The Care Provider Alliance (CPA) ha called on the government to extend its Covid relief funding due to expire at the end of this month. The COVID-19 pandemic has had devastating consequences on adult social care. Like every other industry in the UK, without essential government intervention many social care providers would not have been able to operate to deliver vital services throughout the pandemic.
Emergency funding from the government has been a lifeline. This has consisted of the Adult social care Infection Control Fund first introduced in May 2020 and extended in the autumn – providing over £546m of essential funding to the sector. The Adult Social Care Rapid Testing Fund of £149m and the Workforce Capacity Fund provided an additional £120m to support local authorities and social care providers to maintain safe staffing levels in accordance with the requirements set out in the government’s Winter Plan. All three funds have been critical in facilitating and supporting social care providers to meet government policy and guidance, in the control and management of infections including regular testing of staff and residents; the care workforce and capacity issues; and in the management of safe visits to care homes. It has taken months to get these systems in place to ensure service continuity during what has been an unprecedented onslaught of the COVID-19 virus.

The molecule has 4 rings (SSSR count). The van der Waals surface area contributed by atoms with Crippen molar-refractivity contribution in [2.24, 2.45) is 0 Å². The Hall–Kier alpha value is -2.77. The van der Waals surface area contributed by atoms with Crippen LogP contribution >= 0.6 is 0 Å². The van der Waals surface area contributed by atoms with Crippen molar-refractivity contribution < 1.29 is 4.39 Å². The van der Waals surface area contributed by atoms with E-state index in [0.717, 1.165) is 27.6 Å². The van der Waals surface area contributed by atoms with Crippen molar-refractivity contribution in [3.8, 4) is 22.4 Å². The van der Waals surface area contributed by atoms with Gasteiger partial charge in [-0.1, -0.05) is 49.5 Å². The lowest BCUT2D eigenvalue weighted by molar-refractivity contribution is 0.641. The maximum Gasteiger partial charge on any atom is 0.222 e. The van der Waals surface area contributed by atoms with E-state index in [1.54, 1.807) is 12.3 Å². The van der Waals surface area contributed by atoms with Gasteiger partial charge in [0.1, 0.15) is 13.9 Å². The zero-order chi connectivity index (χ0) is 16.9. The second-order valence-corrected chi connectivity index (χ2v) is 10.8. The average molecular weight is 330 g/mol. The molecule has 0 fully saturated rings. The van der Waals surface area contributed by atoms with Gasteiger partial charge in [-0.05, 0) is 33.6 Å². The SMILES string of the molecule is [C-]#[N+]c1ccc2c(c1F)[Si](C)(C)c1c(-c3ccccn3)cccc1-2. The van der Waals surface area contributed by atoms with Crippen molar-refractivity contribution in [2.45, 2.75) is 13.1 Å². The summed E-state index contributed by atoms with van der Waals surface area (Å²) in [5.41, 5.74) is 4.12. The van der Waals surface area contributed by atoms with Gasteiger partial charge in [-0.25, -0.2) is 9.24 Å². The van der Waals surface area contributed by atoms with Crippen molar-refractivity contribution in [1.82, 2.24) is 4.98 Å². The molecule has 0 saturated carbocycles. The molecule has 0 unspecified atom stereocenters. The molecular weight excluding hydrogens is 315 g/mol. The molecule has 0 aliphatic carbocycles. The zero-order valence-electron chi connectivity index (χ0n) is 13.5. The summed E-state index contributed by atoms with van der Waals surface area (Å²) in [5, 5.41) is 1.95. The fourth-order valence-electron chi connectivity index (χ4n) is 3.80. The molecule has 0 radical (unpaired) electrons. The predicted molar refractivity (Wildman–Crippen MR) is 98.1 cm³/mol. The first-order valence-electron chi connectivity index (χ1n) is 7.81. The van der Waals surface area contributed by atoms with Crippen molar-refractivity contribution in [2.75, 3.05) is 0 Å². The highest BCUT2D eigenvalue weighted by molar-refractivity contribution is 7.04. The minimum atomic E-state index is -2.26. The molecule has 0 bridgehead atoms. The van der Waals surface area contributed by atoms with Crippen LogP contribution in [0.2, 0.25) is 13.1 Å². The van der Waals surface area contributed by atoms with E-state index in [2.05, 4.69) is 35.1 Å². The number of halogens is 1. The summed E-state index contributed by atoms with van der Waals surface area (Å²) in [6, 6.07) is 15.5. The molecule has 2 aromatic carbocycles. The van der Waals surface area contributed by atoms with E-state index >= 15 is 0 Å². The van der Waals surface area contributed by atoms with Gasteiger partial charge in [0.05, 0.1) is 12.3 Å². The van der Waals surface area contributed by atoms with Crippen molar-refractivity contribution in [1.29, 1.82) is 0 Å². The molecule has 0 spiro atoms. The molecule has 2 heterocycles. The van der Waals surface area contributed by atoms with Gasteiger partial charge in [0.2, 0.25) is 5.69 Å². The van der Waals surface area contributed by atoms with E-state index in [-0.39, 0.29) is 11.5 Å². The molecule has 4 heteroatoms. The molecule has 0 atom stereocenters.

Reports earlier this week from the Chief Medical Officer, Prof. Chris Whitty warns of another surge in coronavirus cases in the UK being inevitable and could hit in late summer, despite the success of the country’s ongoing vaccine rollout. He stressed the need to remain vigilant. Yet the Chancellor in his budget statement last week did not announce any specific measures for social care, despite the imminent end to the emergency funding on 31st March 2021.
Kathy Roberts, Chair of the Care Provider Alliance (CPA), the collective body of the ten adult social care trade associations, said: “Evidence available to the Care Provider Alliance indicates that less than a third of local authorities have declared their fee rates beyond 1st April. Those that have, are offering 0-2% uplifts which is far short of the increase to the national living wage (NLW), and the sums needed to adequately support social care providers.
“We echo the warning from Prof. Whitty that it is essential to remain vigilant and consistent in the management of reducing the risk of transmission, and call on the government to immediately extend the emergency funding available to the sector as a matter of urgency. The clock is ticking and time is running out. It is vital that care providers have a clear understanding of what measures will be in place to support them to operate after the deadline of 31st March of the emergency funding arrangements.”